The Bust of Abel Tasman
There is a photo of a bust of Abel Tasman in the Waldie Research Room. The photo was made by Frank Bolt, and the original negative is held by the Queen Victoria Museum in Launceston.
The bust was carved in January 1952. It was commissioned by Piet Maree, a Dutch writer/illustrator who had opened a tea house in a fine old house overlooking the coast near Penguin. When he said he needed a picture of Abel Tasman, Dirk Bolt offered to carve one, so he was commissioned to do so for £30. The bust was carved in the woodshed next to the ABC (Australian Building Corporation) workshop from two blocks that were glued together by, Dirk thinks, Jetze Schuth and Rieks Wierenga.
The process taught Dirk that art does not pay, and so he sought alternate employ- ment. This led to a career in architecture, and some of his work is in the temporary exhibit “Achievements of the Dutch migrants”.
The current location of the bust, rumoured to have been blacked with Kiwi shoe polish, is currently unknown.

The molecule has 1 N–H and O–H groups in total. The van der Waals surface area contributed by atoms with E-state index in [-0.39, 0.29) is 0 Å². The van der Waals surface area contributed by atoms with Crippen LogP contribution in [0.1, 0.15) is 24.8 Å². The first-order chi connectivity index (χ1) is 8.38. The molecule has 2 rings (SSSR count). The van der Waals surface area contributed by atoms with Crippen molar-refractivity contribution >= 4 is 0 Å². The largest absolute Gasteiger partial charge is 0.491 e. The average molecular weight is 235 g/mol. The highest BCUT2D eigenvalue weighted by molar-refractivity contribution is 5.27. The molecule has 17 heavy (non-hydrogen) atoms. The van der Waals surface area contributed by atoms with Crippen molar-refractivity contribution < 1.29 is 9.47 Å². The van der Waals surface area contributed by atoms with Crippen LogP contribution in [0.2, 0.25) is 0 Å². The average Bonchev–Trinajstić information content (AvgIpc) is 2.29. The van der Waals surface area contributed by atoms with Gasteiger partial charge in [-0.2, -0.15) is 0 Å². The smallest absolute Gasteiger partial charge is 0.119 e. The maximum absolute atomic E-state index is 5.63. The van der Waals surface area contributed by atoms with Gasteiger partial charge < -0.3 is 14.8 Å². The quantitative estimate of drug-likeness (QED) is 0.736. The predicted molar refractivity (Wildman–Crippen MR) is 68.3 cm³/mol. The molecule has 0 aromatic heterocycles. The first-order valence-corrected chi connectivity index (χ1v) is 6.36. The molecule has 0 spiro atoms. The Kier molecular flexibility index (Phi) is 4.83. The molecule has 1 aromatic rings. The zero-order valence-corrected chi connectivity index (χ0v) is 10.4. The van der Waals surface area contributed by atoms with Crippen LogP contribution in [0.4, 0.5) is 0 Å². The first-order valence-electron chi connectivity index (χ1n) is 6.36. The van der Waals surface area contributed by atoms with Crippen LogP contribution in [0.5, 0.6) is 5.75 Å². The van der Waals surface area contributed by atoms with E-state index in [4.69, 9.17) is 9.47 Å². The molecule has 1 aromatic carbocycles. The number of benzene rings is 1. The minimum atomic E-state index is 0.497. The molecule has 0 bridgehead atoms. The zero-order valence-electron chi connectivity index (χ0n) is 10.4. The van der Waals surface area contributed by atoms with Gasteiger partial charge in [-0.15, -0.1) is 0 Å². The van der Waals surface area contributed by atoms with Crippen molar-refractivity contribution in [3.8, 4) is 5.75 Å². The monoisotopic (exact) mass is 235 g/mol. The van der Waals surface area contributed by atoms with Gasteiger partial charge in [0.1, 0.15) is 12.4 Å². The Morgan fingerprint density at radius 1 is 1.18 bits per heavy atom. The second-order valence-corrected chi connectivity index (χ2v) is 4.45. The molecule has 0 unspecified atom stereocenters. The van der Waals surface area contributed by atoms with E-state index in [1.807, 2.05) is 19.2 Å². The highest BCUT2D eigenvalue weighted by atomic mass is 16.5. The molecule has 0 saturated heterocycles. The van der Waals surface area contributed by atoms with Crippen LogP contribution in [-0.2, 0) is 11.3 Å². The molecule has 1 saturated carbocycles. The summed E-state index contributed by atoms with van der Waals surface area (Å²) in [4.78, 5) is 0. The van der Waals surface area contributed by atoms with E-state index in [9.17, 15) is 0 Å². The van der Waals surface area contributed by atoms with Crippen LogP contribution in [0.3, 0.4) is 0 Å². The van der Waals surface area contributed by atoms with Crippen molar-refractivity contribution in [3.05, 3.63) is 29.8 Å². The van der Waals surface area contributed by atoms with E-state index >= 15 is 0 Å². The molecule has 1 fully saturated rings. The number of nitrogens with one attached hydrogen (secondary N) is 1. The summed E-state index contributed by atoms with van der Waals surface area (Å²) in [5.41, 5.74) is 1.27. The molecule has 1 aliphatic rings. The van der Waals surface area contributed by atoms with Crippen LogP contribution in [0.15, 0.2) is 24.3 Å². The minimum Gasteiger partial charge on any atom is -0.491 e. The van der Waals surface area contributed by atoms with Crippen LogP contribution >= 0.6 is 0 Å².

Abel Tasman Portrait
In a short ceremony on the day of the Centre’s public opening on Saturday 28th July, the Dutch Australian Society (DAS) marked the occasion with a presentation.
The President of the Society noted a continuing and growing relationship between the two bodies, and expressed the wish that this continue.
The history of the Dutch migrants to the Channel area has been harmonious and productive. The DAS is pleased that this story can be told in the new facility.
A family portrait of Abel Tasman was presented to mark the occasion. The original was painted in 1637, and hangs in the Australian National Library, Canberra.